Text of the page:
What Does a Paralegal Do at Trial?
Paralegals assist New York city personal injury attorneys in a variety of ways. Some of the most demanding and important tasks are during a trial. While attorneys are the spokespersons in the courtroom, paralegals are the backbone of the trial team. They can spend countless hours coordinating the thousands of details that must be accomplished before, during, and after a trial.
Here is a breakdown of the personal injury trial process and how paralegals might aid in each part:
Before the trial even begins, a paralegal has many tasks to accomplish. Many paralegals who work with trial attorneys will take the lead in pre-claim investigation.
During investigation, the paralegal may perform many tasks including:
- Locating and interviewing witnesses
- Taking witness statements
- Gathering documents and evidence
- Creating case investigation notebooks
- Organizing documents and evidence
- Creating a chronology of facts pertaining to the case
Not every case goes to trial. In fact, a lot happens before a case even makes it to the court room. Paralegals play an important part of the pre-trial pleading process. Paralegals on the plaintiff side may assist in drafting pleadings including the summons, complaint, and supporting affidavits. Paralegals who work with the defense may collaborate with the client to investigate the allegations and respond. Paralegals also perform the task of creating and maintaining pleadings indexes and filing pleadings with the court. In addition, paralegals keep a calendar of hearing dates and filing deadlines to ensure all documents or appearances are timely.
The majority of a paralegal’s time is spent in discovery during the trial process. During discovery, paralegals aid attorneys in drafting interrogatories, requests for production, and requests for admissions and other discovery.
In addition, paralegals:
- Create and maintain discovery indexes
- Organize case files
- Calendar discovery deadlines
- Organize, review and analyze documents
- Prepare deposition summaries
- Organize, summarize, and analyze medical records
- Assist with e-discovery
Voir Dire, or the jury selection process, is the first part of the trial process. Attorneys are engaging with the jury during this process, so it is up to the paralegal to take thorough notes. Paralegals who have experience with voir dire can even be called upon to assist the attorney in the selection of the jury.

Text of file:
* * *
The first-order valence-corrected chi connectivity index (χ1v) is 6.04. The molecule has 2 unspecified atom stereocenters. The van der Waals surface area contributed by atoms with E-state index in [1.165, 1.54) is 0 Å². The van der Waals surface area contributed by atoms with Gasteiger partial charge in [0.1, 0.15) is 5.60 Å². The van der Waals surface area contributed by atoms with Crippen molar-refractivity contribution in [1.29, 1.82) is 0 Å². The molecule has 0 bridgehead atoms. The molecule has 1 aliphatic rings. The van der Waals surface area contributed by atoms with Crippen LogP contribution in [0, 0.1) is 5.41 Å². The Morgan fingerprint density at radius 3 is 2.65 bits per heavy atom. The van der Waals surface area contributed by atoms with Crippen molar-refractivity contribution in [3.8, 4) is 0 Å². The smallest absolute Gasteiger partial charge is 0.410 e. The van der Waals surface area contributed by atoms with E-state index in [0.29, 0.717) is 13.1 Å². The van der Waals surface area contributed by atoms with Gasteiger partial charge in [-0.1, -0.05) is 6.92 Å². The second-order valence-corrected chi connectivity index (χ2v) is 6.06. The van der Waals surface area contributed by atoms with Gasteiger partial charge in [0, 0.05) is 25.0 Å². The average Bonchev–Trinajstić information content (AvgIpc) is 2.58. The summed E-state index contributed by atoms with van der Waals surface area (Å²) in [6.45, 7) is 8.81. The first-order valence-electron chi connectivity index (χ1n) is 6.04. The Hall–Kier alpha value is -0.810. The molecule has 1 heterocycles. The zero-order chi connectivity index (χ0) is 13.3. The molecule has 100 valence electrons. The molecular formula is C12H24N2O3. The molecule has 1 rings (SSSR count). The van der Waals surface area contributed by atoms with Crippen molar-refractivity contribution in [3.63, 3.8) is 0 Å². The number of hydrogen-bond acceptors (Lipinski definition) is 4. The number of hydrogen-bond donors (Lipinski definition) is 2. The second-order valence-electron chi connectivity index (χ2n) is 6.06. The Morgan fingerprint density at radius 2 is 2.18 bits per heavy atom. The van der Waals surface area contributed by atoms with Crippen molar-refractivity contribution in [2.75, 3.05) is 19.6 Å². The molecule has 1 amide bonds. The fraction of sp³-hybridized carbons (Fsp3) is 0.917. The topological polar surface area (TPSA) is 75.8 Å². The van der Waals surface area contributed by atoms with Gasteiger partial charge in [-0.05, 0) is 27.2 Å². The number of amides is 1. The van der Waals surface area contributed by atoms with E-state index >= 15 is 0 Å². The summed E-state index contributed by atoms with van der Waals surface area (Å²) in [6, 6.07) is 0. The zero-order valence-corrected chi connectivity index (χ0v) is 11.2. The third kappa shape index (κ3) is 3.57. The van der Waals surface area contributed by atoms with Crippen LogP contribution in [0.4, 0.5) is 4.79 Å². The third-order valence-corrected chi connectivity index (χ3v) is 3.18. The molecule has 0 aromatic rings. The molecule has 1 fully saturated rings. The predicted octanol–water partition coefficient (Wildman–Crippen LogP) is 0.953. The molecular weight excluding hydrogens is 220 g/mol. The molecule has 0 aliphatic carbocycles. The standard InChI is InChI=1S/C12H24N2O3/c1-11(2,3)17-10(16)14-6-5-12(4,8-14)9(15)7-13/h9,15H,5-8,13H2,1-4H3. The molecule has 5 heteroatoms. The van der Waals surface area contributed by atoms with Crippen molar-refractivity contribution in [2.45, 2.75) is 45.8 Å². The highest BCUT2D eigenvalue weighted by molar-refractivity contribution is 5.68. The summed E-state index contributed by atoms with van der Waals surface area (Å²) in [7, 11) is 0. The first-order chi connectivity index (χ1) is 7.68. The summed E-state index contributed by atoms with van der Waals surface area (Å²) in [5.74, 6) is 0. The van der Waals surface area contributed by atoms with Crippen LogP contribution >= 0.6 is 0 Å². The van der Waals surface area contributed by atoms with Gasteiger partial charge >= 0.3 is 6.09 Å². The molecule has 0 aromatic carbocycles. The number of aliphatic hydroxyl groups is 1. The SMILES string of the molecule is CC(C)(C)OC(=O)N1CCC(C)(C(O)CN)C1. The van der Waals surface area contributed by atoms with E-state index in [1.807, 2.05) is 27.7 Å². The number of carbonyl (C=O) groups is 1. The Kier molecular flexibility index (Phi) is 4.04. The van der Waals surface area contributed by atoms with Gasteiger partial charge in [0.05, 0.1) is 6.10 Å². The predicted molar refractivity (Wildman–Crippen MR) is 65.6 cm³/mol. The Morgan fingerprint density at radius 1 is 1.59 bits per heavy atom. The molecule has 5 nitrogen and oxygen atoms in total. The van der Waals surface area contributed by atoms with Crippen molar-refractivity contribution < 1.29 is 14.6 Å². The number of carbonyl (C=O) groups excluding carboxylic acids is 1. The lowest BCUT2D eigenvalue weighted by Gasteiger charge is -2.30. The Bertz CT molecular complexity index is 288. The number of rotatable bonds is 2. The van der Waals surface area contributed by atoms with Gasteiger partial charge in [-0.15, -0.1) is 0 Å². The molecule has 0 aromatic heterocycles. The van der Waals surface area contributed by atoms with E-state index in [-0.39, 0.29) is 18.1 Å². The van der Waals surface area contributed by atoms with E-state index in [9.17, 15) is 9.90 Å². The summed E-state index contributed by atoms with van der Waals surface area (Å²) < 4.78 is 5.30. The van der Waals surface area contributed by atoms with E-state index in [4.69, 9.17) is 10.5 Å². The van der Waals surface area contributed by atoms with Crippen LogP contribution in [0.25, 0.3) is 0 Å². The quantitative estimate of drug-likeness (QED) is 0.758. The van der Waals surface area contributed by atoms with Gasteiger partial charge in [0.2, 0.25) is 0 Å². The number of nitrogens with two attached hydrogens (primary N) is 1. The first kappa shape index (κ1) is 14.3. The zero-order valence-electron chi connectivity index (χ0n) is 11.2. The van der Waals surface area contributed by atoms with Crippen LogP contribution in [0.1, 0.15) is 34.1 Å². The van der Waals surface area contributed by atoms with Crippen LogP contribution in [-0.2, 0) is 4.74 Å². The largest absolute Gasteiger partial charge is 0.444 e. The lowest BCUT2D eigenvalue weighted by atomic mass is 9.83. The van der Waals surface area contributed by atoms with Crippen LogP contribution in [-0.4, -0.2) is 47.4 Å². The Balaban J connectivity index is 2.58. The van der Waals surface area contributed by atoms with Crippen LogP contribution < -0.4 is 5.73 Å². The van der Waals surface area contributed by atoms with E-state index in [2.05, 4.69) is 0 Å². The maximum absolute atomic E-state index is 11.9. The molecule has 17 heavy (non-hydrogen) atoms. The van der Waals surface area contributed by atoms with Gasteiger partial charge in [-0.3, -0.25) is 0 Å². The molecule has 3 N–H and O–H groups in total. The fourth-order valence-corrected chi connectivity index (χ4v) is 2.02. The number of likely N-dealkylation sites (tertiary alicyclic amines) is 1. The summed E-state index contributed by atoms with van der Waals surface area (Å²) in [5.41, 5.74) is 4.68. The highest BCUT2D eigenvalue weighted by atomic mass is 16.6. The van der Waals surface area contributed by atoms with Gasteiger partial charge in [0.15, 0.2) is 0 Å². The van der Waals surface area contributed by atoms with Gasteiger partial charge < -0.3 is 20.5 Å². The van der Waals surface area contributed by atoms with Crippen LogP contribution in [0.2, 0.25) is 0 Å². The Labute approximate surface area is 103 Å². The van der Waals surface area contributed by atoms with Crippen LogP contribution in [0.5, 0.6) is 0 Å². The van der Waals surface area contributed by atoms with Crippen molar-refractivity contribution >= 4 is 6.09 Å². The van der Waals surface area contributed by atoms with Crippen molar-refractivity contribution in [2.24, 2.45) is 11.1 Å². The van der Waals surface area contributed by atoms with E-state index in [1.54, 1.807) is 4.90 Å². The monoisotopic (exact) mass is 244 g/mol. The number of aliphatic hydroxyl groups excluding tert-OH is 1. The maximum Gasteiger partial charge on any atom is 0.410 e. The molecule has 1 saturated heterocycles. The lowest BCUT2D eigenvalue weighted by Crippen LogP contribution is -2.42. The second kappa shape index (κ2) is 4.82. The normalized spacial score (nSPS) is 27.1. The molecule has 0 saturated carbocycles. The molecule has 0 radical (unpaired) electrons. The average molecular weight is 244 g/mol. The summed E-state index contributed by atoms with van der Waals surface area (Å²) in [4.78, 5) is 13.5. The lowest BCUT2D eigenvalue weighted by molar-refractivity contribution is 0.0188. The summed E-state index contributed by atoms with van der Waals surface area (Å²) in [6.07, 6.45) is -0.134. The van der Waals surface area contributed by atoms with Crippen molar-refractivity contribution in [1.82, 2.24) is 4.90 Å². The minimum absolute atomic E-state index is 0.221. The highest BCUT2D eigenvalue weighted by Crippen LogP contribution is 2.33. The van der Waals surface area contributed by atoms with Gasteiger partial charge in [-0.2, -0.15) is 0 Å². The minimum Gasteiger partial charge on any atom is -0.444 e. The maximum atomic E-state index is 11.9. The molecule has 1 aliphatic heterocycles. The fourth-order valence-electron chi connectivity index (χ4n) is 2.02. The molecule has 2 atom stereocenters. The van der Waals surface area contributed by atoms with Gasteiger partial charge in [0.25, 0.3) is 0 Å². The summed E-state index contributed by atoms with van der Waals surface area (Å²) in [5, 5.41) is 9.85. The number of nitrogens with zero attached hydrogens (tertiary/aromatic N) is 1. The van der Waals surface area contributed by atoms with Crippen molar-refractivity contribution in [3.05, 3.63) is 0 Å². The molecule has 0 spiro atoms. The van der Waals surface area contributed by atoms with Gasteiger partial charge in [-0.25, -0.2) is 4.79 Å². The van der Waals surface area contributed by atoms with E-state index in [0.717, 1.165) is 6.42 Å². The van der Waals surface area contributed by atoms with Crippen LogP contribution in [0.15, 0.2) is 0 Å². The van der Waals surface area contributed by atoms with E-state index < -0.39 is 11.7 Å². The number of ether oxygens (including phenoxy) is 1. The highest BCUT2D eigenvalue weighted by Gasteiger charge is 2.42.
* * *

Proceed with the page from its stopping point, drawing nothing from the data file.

Paralegals spend a lot of time with the client(s), witnesses, evidence, and other parts of the case during trial preparation. Because of this, paralegals tend to know their cases better than anyone, even the attorney. Many paralegals will outline the opening statement for the trial attorney.
Working with Witnesses
Paralegals work with witnesses in a variety of ways. Witnesses called by the injury attorney will be prepped by the paralegal before the trial. In addition, the paralegal will ensure the witness is in court when needed and prepared. Paralegals also help attorneys by listening for ways to impeach the testimony from witnesses called by the other side.
One of the most important tasks a paralegal is called to perform during a trial is ensuring all the exhibits that need to be part of the record have been offered and admitted. In addition, all unnecessary exhibits should be withdrawn.
Paralegals serves as a second pair of eyes and ears in the courtroom. Because of this, they have a different perspective than the attorney. A paralegal has great insight into jurors’ reactions to certain topics, which they can relay to the attorney. This can change the course of trial, including knowing which witnesses or arguments to avoid.
Audio Visual Equipment
At trial, an attorney should only be focused on one thing. Because of this, it falls to the paralegal to run all the audio visual equipment. This likely includes recording the trial so the attorney can listen to it later if needed.
By the end of the trial, everyone is tired. This is especially true of the attorney. It is the paralegal’s job to keep him or her going. This often involves drafting closing arguments for the attorney.
If one side decides to settle before the judge or jury reaches a verdict, paralegals will assist attorneys in the process of case settlement.
- Gathering and organizing information for the settlement
- Creating settlement brochures
- Distributing statement or negotiation checklists
- Drafting settlement agreements and releases
If a case goes into appeal, a paralegal, especially one who worked on the original case, will assist with a variety of tasks, including:
- Identifying issues with the appeal
- Gathering and organizing documents needed for the appeal
- Indexing cases for a table of authorities
- Conducting research
- Drafting and filing appellant documents with the court.
From case inception to the appeals process, paralegals are involved every step of the way.
Paralegals may not stand before the court to speak, but they play a pivotal role in the trial process.
Article provided by Fremont College – College of Legal Studies